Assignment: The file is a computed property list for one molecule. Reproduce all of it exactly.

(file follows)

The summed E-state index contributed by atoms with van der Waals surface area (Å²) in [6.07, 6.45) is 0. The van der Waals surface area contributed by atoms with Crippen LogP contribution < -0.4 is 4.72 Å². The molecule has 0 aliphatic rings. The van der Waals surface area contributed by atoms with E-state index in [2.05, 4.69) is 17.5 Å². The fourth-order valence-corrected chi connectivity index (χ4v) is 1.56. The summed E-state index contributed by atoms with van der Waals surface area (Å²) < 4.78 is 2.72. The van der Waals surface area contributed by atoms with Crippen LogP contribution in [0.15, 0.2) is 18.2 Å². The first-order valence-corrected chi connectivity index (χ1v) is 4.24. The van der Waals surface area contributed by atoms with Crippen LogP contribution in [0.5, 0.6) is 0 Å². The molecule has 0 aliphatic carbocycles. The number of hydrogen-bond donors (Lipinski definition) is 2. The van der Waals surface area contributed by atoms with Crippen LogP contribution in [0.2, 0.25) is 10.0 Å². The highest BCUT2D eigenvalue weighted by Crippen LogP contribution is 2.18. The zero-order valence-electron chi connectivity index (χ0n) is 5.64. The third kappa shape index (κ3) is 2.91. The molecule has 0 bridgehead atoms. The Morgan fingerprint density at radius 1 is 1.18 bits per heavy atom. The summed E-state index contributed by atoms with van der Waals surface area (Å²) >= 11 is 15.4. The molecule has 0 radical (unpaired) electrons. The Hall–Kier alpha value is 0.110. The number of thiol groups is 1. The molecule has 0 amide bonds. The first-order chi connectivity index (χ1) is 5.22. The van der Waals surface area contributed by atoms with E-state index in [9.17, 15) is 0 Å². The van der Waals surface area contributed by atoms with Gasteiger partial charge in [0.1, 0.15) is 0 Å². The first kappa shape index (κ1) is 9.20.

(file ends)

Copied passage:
The summed E-state index contributed by atoms with van der Waals surface area (Å²) in [6.07, 6.45) is 0. The van der Waals surface area contributed by atoms with Crippen LogP contribution < -0.4 is 4.72 Å². The molecule has 0 aliphatic rings. The van der Waals surface area contributed by atoms with E-state index in [2.05, 4.69) is 17.5 Å². The fourth-order valence-corrected chi connectivity index (χ4v) is 1.56. The summed E-state index contributed by atoms with van der Waals surface area (Å²) < 4.78 is 2.72. The van der Waals surface area contributed by atoms with Crippen LogP contribution in [0.15, 0.2) is 18.2 Å². The first-order valence-corrected chi connectivity index (χ1v) is 4.24. The van der Waals surface area contributed by atoms with Crippen LogP contribution in [0.5, 0.6) is 0 Å². The molecule has 0 aliphatic carbocycles. The number of hydrogen-bond donors (Lipinski definition) is 2. The van der Waals surface area contributed by atoms with Crippen LogP contribution in [0.2, 0.25) is 10.0 Å². The highest BCUT2D eigenvalue weighted by Crippen LogP contribution is 2.18. The zero-order valence-electron chi connectivity index (χ0n) is 5.64. The third kappa shape index (κ3) is 2.91. The molecule has 0 bridgehead atoms. The Morgan fingerprint density at radius 1 is 1.18 bits per heavy atom. The summed E-state index contributed by atoms with van der Waals surface area (Å²) >= 11 is 15.4. The molecule has 0 radical (unpaired) electrons. The Hall–Kier alpha value is 0.110. The number of thiol groups is 1. The molecule has 0 amide bonds. The first-order chi connectivity index (χ1) is 5.22. The van der Waals surface area contributed by atoms with E-state index in [9.17, 15) is 0 Å². The van der Waals surface area contributed by atoms with Gasteiger partial charge in [0.1, 0.15) is 0 Å². The first kappa shape index (κ1) is 9.20.